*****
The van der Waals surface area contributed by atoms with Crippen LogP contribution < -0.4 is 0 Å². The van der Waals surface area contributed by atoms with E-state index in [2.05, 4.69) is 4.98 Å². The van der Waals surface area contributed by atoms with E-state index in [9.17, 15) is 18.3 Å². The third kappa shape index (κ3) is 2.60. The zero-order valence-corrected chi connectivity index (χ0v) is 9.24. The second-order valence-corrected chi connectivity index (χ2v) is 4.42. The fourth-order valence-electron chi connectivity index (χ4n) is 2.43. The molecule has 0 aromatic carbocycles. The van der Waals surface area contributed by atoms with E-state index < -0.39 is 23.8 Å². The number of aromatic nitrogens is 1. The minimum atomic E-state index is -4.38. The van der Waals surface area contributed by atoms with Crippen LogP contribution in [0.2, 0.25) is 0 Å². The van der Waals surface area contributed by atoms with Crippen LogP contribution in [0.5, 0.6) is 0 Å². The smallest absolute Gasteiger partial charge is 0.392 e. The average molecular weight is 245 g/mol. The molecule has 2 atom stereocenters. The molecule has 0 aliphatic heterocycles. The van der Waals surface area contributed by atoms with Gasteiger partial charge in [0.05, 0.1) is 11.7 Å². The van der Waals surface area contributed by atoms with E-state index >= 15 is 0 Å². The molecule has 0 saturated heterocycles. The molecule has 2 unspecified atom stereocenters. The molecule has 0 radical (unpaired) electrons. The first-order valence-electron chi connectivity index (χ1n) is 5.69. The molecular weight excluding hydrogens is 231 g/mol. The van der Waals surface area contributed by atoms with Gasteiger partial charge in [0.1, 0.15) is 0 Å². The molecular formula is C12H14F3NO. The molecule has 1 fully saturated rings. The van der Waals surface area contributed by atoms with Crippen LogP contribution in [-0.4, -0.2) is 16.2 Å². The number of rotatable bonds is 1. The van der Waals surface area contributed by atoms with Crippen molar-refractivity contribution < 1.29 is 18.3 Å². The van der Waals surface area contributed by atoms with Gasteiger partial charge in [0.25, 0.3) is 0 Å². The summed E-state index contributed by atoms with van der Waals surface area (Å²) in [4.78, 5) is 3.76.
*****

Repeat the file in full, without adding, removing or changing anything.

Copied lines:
The van der Waals surface area contributed by atoms with Crippen LogP contribution < -0.4 is 0 Å². The van der Waals surface area contributed by atoms with E-state index in [2.05, 4.69) is 4.98 Å². The van der Waals surface area contributed by atoms with E-state index in [9.17, 15) is 18.3 Å². The third kappa shape index (κ3) is 2.60. The zero-order valence-corrected chi connectivity index (χ0v) is 9.24. The second-order valence-corrected chi connectivity index (χ2v) is 4.42. The fourth-order valence-electron chi connectivity index (χ4n) is 2.43. The molecule has 0 aromatic carbocycles. The van der Waals surface area contributed by atoms with E-state index < -0.39 is 23.8 Å². The number of aromatic nitrogens is 1. The minimum atomic E-state index is -4.38. The van der Waals surface area contributed by atoms with Crippen LogP contribution in [0.2, 0.25) is 0 Å². The van der Waals surface area contributed by atoms with Crippen LogP contribution in [0.5, 0.6) is 0 Å². The smallest absolute Gasteiger partial charge is 0.392 e. The average molecular weight is 245 g/mol. The molecule has 2 atom stereocenters. The molecule has 0 aliphatic heterocycles. The van der Waals surface area contributed by atoms with Gasteiger partial charge in [0.05, 0.1) is 11.7 Å². The van der Waals surface area contributed by atoms with E-state index >= 15 is 0 Å². The molecule has 0 saturated heterocycles. The molecule has 2 unspecified atom stereocenters. The molecule has 0 radical (unpaired) electrons. The first-order valence-electron chi connectivity index (χ1n) is 5.69. The molecular weight excluding hydrogens is 231 g/mol. The van der Waals surface area contributed by atoms with Gasteiger partial charge in [0.1, 0.15) is 0 Å². The molecular formula is C12H14F3NO. The molecule has 1 fully saturated rings. The van der Waals surface area contributed by atoms with Crippen LogP contribution in [-0.4, -0.2) is 16.2 Å². The number of rotatable bonds is 1. The van der Waals surface area contributed by atoms with Crippen molar-refractivity contribution < 1.29 is 18.3 Å². The van der Waals surface area contributed by atoms with Gasteiger partial charge in [0.25, 0.3) is 0 Å². The summed E-state index contributed by atoms with van der Waals surface area (Å²) in [4.78, 5) is 3.76.